“The stained glass corset is a perfect representation of the advanced design and manufacturing capabilities of the Objet500 Connex3 Color Multi-material 3D Printer,”
comments Arita Mattsoff, Vice President Marketing, Stratasys.
“The complexity of this piece should not be underestimated – droplets of three different materials were combined enabling Michaella to not only produce flexible, rigid and color parts in one print, but also transparent attributes. Designers now have the power to create very complex structures made of different materials and colors never achievable before in one process.”
Classic Serpent Shoes
Also featured in the collection are multiple pairs of 3D printed shoes, which incorporate an eye-catching serpent design that symbolizes the reversal of power and the subjugation of the serpent instead of the woman. Each shoe combines rigid parts for the support structure, rubber-like elements for flexibility, and color for stunning aesthethics.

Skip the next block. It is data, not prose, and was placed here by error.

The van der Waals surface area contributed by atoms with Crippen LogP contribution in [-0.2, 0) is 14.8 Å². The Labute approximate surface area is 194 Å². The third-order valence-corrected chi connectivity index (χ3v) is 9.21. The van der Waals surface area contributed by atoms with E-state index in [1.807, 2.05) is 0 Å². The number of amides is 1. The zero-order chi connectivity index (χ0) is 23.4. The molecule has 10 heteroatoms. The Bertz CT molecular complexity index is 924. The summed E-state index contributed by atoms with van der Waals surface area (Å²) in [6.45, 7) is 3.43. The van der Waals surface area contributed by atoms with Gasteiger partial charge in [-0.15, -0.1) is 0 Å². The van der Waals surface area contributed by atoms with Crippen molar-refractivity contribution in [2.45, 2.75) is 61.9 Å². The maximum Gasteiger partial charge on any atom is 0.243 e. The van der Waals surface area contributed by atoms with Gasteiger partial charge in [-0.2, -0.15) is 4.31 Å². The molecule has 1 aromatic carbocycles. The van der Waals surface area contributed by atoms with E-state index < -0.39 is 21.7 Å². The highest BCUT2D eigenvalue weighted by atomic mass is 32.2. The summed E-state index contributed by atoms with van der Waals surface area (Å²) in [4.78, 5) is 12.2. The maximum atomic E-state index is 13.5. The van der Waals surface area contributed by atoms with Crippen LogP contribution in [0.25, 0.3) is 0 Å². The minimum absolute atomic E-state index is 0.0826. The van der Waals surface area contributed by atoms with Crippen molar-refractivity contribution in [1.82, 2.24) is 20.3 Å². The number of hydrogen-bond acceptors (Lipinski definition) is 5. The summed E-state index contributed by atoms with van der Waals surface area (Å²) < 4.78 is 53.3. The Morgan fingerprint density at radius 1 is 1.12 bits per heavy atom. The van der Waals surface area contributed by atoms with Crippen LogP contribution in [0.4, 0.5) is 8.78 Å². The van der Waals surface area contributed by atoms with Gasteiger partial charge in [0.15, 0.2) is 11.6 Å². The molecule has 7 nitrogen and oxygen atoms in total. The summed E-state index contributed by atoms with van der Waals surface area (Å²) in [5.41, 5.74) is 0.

In addition, a fashionable serpent belt, designed to be the woman’s coat in arms, was completely 3D printed using what is believed to be the industry’s only flexible color material.
Completing the collection are a number of experimental bracelets that further underscore the possibilities of the Objet500 Connex3 Color Multi-material 3D Printer.
According to van Vuuren, the bracelets harness two different approaches to bending rigidmechanical interlocking parts, as well as the adjustment of material properties to create jelly-like elements. “Depicting the water features in the Garden of Eden, the Fish in Lilies bracelet explores rigid mechanical solutions to bend the bracelet around the wrist while the Fish in Coral piece experiments with different material properties to create a more rubbery part.”
“I have only scratched the surface of the possibilities with the Objet500 Connex3 3D Printer,” concludes van Vuuren. “Not only does this technology replace traditional methods of fashion manufacturing, it enables one to manufacture in a completely new way.